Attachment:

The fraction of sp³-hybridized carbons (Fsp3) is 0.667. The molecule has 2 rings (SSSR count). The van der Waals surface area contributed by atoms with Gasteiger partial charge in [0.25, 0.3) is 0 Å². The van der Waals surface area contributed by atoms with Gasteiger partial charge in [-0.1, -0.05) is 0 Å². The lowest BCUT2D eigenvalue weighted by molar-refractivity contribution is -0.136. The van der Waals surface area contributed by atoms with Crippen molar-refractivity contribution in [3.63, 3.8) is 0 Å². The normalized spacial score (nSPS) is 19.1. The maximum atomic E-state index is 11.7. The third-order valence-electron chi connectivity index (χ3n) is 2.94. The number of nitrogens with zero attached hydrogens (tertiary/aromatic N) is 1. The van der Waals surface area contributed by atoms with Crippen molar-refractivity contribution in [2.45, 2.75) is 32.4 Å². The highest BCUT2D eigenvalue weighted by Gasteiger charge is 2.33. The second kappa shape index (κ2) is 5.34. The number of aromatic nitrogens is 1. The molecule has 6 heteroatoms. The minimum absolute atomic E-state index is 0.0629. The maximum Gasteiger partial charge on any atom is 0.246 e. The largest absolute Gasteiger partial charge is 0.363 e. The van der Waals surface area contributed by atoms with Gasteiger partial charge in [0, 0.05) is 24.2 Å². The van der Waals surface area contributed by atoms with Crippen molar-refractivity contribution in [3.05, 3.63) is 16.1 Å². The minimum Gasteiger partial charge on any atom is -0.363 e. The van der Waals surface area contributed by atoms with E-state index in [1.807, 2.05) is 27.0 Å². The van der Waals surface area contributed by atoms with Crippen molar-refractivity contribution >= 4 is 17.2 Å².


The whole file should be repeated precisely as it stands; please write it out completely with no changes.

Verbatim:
The fraction of sp³-hybridized carbons (Fsp3) is 0.667. The molecule has 2 rings (SSSR count). The van der Waals surface area contributed by atoms with Gasteiger partial charge in [0.25, 0.3) is 0 Å². The van der Waals surface area contributed by atoms with Gasteiger partial charge in [-0.1, -0.05) is 0 Å². The lowest BCUT2D eigenvalue weighted by molar-refractivity contribution is -0.136. The van der Waals surface area contributed by atoms with Crippen molar-refractivity contribution in [3.63, 3.8) is 0 Å². The normalized spacial score (nSPS) is 19.1. The maximum atomic E-state index is 11.7. The third-order valence-electron chi connectivity index (χ3n) is 2.94. The number of nitrogens with zero attached hydrogens (tertiary/aromatic N) is 1. The van der Waals surface area contributed by atoms with Crippen molar-refractivity contribution in [2.45, 2.75) is 32.4 Å². The highest BCUT2D eigenvalue weighted by Gasteiger charge is 2.33. The second kappa shape index (κ2) is 5.34. The number of aromatic nitrogens is 1. The molecule has 6 heteroatoms. The minimum absolute atomic E-state index is 0.0629. The maximum Gasteiger partial charge on any atom is 0.246 e. The largest absolute Gasteiger partial charge is 0.363 e. The van der Waals surface area contributed by atoms with Gasteiger partial charge in [0, 0.05) is 24.2 Å². The van der Waals surface area contributed by atoms with Crippen molar-refractivity contribution in [3.05, 3.63) is 16.1 Å². The minimum Gasteiger partial charge on any atom is -0.363 e. The van der Waals surface area contributed by atoms with E-state index in [1.807, 2.05) is 27.0 Å². The van der Waals surface area contributed by atoms with Crippen molar-refractivity contribution >= 4 is 17.2 Å².